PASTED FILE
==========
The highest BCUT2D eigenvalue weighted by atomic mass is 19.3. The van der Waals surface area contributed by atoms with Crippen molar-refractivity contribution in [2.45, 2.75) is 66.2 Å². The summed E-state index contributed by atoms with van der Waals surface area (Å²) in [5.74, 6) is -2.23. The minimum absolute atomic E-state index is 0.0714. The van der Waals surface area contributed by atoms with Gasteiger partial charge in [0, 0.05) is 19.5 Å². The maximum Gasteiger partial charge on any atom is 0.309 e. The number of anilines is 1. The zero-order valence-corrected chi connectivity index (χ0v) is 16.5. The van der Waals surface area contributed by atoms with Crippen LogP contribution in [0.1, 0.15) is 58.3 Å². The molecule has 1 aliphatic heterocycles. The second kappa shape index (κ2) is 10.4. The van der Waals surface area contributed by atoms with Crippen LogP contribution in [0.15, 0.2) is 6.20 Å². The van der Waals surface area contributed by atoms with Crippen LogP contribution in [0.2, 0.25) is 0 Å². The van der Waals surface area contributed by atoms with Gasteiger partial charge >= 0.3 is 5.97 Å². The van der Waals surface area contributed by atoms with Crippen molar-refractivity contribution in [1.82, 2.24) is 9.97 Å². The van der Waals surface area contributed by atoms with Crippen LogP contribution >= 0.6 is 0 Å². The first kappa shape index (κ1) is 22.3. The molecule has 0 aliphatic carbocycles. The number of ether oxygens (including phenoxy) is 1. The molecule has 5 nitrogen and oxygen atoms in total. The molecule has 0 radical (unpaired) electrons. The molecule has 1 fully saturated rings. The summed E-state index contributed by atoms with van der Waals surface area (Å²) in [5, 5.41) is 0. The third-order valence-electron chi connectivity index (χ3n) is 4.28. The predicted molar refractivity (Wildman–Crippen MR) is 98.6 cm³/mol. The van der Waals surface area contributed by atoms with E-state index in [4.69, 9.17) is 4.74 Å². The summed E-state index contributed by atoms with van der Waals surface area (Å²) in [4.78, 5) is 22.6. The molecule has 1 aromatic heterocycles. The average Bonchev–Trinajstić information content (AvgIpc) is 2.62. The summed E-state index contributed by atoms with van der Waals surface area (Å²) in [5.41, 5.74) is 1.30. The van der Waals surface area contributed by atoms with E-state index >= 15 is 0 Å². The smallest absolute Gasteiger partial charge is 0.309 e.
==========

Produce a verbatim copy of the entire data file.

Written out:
The highest BCUT2D eigenvalue weighted by atomic mass is 19.3. The van der Waals surface area contributed by atoms with Crippen molar-refractivity contribution in [2.45, 2.75) is 66.2 Å². The summed E-state index contributed by atoms with van der Waals surface area (Å²) in [5.74, 6) is -2.23. The minimum absolute atomic E-state index is 0.0714. The van der Waals surface area contributed by atoms with Gasteiger partial charge in [0, 0.05) is 19.5 Å². The maximum Gasteiger partial charge on any atom is 0.309 e. The number of anilines is 1. The zero-order valence-corrected chi connectivity index (χ0v) is 16.5. The van der Waals surface area contributed by atoms with Crippen LogP contribution in [0.1, 0.15) is 58.3 Å². The molecule has 1 aliphatic heterocycles. The second kappa shape index (κ2) is 10.4. The van der Waals surface area contributed by atoms with Crippen LogP contribution in [0.15, 0.2) is 6.20 Å². The van der Waals surface area contributed by atoms with Crippen LogP contribution in [0.2, 0.25) is 0 Å². The van der Waals surface area contributed by atoms with Gasteiger partial charge >= 0.3 is 5.97 Å². The van der Waals surface area contributed by atoms with Crippen molar-refractivity contribution in [1.82, 2.24) is 9.97 Å². The van der Waals surface area contributed by atoms with Crippen LogP contribution >= 0.6 is 0 Å². The first kappa shape index (κ1) is 22.3. The molecule has 0 aliphatic carbocycles. The number of ether oxygens (including phenoxy) is 1. The molecule has 5 nitrogen and oxygen atoms in total. The molecule has 0 radical (unpaired) electrons. The molecule has 1 fully saturated rings. The summed E-state index contributed by atoms with van der Waals surface area (Å²) in [5, 5.41) is 0. The third-order valence-electron chi connectivity index (χ3n) is 4.28. The predicted molar refractivity (Wildman–Crippen MR) is 98.6 cm³/mol. The van der Waals surface area contributed by atoms with E-state index in [4.69, 9.17) is 4.74 Å². The summed E-state index contributed by atoms with van der Waals surface area (Å²) in [4.78, 5) is 22.6. The molecule has 1 aromatic heterocycles. The average Bonchev–Trinajstić information content (AvgIpc) is 2.62. The summed E-state index contributed by atoms with van der Waals surface area (Å²) in [5.41, 5.74) is 1.30. The van der Waals surface area contributed by atoms with E-state index >= 15 is 0 Å². The smallest absolute Gasteiger partial charge is 0.309 e.